Eavesdropping on second graders in science class, we hear students doing experiments in small groups, preparing to present their results to classmates. Gibbons notes how the teacher “leads from behind,” asking questions to encourage generalizations, giving students more time to think, recasting student responses, modeling alternative forms of appropriate language that facilitates writing in the last stage. Explicitly teaching vocabulary, she modifies her sentences to include literate talk, which can serve as a “bridge” to more formal wording that is appropriate for writing later.

Click through to read the full review

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Rebekah O'Dell and Allison Marchetti, coauthors of Writing With Mentors, will participate in the #ELAchat Twitter chat on September 29 at 7:00 p.m. CST.

Click here for more information

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On her blog To Make A Prairie, author Vicki Vinton wrote about beliefs, books, and being true to yourself.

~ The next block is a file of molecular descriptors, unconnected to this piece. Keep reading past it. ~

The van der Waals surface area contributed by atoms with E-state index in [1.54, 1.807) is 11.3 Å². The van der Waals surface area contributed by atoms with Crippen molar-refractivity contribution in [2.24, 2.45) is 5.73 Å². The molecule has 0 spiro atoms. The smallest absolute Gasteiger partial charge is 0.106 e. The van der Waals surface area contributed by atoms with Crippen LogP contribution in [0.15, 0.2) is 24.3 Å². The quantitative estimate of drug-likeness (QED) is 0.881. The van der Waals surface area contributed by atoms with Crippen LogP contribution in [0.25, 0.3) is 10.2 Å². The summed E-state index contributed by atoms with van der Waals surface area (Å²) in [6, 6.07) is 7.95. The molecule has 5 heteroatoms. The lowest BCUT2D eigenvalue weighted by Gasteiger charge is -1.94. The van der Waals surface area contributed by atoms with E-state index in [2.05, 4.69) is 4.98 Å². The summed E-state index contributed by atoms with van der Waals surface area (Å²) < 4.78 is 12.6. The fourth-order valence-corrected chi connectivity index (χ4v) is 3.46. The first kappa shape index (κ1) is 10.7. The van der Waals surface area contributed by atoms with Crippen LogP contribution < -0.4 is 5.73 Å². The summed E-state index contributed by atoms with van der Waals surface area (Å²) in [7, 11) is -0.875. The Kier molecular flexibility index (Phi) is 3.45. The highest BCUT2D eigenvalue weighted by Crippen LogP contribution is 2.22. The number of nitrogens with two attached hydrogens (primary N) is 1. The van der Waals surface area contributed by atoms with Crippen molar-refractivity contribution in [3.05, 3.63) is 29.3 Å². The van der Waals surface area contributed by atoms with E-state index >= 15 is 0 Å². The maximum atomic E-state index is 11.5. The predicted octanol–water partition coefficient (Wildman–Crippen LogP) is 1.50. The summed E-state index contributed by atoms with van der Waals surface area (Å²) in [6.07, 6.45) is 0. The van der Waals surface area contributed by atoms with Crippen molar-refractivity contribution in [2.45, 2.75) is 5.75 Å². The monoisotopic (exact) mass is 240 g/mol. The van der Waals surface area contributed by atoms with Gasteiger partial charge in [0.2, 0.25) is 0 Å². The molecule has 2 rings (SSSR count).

To begin that work, we collaboratively created a Statement of Beliefs, a document that captures a baker’s dozen of tenets that reflect the group’s jointly held beliefs about how children best learn and how, therefore, teachers and schools need to approach teaching. For each of these thirteen beliefs we provided a more in-depth explanation as well as a description of practices we currently see in many schools that reflect a very different—and we think problematic—set of beliefs. Then with the help of Heinemann, we invited educators and thinkers from across the field to write essays that would in someway connect to one or more of these beliefs.

Click through to read the full post